After researching the topics covered in the index of the book I was very interested in the maritime aspects of America. I would love to learn about sailors and the height of the trading and ocean based industries that were prevalent during the beginning of the United States. Pirates would also be a large part of sailing culture.
Apart from early America I would also love to learn about the 20s or 30s because there was a lot of socioeconomic crisis as well as booms in those eras. Similarly a post war 50s/60s would be very interesting to see considering that we don't normally focus on the aftermath of ww2 and the U.S. role (becoming a major power and the rising tension of the cold war).
In all I am sure that this year will be teeming with great projects and great learning. I hope to push myself to break out of any "comfort zones", of sorts, that I might tend to fall into when studying history.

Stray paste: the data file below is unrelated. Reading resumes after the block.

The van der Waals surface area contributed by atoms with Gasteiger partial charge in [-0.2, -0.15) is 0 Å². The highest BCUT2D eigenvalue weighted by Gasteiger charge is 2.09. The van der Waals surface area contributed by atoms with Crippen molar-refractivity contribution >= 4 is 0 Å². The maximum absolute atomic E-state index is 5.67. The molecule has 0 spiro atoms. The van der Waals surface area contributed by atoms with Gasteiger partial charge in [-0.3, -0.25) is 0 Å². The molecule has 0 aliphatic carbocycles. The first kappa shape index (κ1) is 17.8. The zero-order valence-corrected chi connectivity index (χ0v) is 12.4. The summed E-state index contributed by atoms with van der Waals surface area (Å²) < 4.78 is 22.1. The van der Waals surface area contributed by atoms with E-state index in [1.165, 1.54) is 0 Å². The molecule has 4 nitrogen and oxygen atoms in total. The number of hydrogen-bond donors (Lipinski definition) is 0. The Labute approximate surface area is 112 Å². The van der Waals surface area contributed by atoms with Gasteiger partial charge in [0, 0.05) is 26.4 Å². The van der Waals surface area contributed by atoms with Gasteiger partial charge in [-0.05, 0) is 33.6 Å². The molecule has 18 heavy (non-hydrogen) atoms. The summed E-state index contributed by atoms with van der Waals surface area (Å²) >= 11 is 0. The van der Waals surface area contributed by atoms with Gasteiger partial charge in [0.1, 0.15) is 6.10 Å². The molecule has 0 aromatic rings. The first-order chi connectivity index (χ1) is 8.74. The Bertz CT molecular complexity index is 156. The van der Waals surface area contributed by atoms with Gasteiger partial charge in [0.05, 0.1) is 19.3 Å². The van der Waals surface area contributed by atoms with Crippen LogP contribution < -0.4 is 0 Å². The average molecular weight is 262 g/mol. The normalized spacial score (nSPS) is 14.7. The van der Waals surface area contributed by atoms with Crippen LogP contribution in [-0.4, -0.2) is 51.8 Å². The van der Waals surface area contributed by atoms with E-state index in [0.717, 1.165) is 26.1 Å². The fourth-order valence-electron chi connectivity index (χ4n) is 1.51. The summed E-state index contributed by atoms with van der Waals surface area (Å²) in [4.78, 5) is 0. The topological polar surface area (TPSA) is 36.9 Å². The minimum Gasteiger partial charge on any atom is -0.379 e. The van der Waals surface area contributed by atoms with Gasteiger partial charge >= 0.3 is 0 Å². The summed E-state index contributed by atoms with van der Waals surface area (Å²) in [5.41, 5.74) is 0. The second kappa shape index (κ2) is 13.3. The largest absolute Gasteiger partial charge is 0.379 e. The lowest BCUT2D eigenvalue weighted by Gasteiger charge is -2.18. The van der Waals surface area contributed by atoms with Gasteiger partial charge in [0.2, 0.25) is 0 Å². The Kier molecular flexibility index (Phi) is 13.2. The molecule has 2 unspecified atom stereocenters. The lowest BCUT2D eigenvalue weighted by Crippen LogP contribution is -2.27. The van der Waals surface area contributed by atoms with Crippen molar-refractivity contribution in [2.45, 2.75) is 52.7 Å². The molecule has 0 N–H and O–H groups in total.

I didn't receive any guesses as to what my images might represent, therefore I will just talk about what they symbolized. Starting in the bottom left corner I drew a guitar to not only literally symbolize my ability to play guitar but also my love of music in general. For as long as I can remember, music has been a part of my life whether it be from overhearing the music that my dad played in the car or the scores played in movies. just to the right of that I drew my dog Odie. He has been with me since I was around 8 and I essentially grew up with him. The fire symbolizes my favorite of the four elements as well as my passionate personality. The rocking chair represents my love of crafting and creativity, I find woodworking and the artistry that goes into it very fascinating and enticing. I hope to some day have a workshop where I could craft such items. Last but definitely not least the Chilean flag represents a large part of who I am as my mother is Chilean and I identify largely with the country. I have only actually been to the country once but the curiosity and passion that I have towards it has shown in at least one school project every year since then. In all I tried to set the picture up as a warm living room because it reminded me of home, and as the saying goes: "home is where the heart is."